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View Diary: Senate votes to move forward with immigration debate (47 comments)

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  •  Let me list the reasons (3+ / 0-)
    Recommended by:
    Senor Unoball, Faito, greendem

    (1) He probably doesn't want to be racially profiled.

    (2) Your idea of illegal immigrant may not be his - he may well understand with more nuance than you do the failures of the current system and the impossible choices facing immigrants.

    (3)  He may not be as scared of competition for his job as perhaps you might be.

    (4)  He might have a stake in a business that depends upon the strength of the general economy, which benefits by legalization.

    (5)  He might feel uncomfortable deporting 11 million people, most of whom work as hard or harder than his neighbors.

    (6)  He might actually know some kids who came here with their parents, and for whom this is home - and he may be a decent enough human being to realize that those kids are as fully American as those who would deport them.

    “If the misery of the poor be caused not by the laws of nature, but by our institutions, great is our sin.” Charles Darwin

    by ivorybill on Tue Jun 11, 2013 at 02:12:00 PM PDT

    [ Parent ]

    •  Good reply. (0+ / 0-)

      But ManhattanMan doesn't have a Latino neighbor who is a legal immigrant.  S/he is just trying to goad people into disagreeing.

      •  I'm not going to go down that road (1+ / 0-)
        Recommended by:
        Faito

        I would rather assume goodwill.  I think Manhattan Man is seriously worried that his job in the IT sector will disappear.  I work with immigrants and used to work on policy for an immigrant rights group, so I'm firmly in the pro-comprehensive immigration reform camp.  I find myself getting annoyed at the IT sector who see their needs and interests first... but, they are scared of losing their jobs.  They are scared to be 50 and unemployed and in the 2013 parallel to mill workers in the South 40 years ago. So I'm goint to dial back my annoyance and try to understand their fear.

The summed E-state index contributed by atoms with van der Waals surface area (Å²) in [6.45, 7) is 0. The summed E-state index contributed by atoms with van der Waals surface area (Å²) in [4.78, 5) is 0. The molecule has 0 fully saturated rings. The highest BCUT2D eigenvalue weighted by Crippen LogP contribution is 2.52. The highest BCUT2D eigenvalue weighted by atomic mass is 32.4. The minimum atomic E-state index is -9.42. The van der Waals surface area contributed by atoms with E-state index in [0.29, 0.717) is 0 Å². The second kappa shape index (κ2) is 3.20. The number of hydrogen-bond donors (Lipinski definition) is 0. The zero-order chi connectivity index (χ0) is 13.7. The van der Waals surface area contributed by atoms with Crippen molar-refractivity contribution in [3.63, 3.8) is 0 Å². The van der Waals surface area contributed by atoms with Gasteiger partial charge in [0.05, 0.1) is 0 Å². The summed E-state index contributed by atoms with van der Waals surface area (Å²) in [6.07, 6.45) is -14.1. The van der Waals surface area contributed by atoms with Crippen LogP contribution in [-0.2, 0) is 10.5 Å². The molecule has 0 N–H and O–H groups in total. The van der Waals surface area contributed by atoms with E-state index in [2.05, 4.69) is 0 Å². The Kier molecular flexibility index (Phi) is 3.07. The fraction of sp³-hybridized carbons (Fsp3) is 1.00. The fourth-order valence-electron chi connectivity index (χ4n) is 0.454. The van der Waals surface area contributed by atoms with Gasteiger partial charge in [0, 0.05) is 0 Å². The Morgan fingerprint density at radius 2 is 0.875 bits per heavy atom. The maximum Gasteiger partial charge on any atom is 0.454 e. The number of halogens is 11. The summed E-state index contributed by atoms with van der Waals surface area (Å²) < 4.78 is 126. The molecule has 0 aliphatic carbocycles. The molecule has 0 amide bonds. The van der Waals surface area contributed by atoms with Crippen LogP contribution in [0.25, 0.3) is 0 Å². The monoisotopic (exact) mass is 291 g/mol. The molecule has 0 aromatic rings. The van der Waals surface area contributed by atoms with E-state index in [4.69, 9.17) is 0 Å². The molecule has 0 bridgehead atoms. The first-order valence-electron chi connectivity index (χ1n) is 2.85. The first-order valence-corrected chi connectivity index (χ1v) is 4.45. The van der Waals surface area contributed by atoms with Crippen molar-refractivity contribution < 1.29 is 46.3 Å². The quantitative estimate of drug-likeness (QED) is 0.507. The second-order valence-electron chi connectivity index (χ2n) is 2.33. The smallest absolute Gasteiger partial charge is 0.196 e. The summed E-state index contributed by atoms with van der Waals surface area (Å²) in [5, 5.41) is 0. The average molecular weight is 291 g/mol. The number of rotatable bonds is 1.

Bottom line for me, though, is that we need a pathway to full equal status for those who are here and who are contributing members of our society.  I don't want anything to stop that from happening.  But I am going to try to be less hostile to those who fear these changes.

        “If the misery of the poor be caused not by the laws of nature, but by our institutions, great is our sin.” Charles Darwin

        by ivorybill on Tue Jun 11, 2013 at 02:33:42 PM PDT

        [ Parent ]

      •  Dude, in my neighborhood... (0+ / 0-)

        ...I have few neighbors who are not Latino. My name is "ManhattanMan", not "Midtown ManhattanMan".

        But yes, I do want to provoke some discussion of this. I have knocked on doors for Democrats in upstate districts and this bill is not something I want around my neck when I canvass in 2014.

        I believe that we are making a mistake. But I've been wrong before, so I'm asking to be talked down.

    •  Point-by-point (1+ / 0-)
      Recommended by:
      Tweedledee5

      1) Legalizing 11 million people won't make racism go away. And since the bill does little to slow future immigration, brown people will still be suspected of being illegals.

      2) Understandable. We tend to sympathize with people who have had similar experiences.

      3) and 4) He is not a 1%-ter. He works for a living. His assets are his house and his car. He does not have $500,000 invested in the S&P 500.

      5) If the bill fails, we are not deporting 11 million people (physically impossible). We just begin negotiating again.

      6) The kids, aka "DREAMers" are the most sympathetic players in the negotiation. Surely something can be done for the kids without screwing over American workers?

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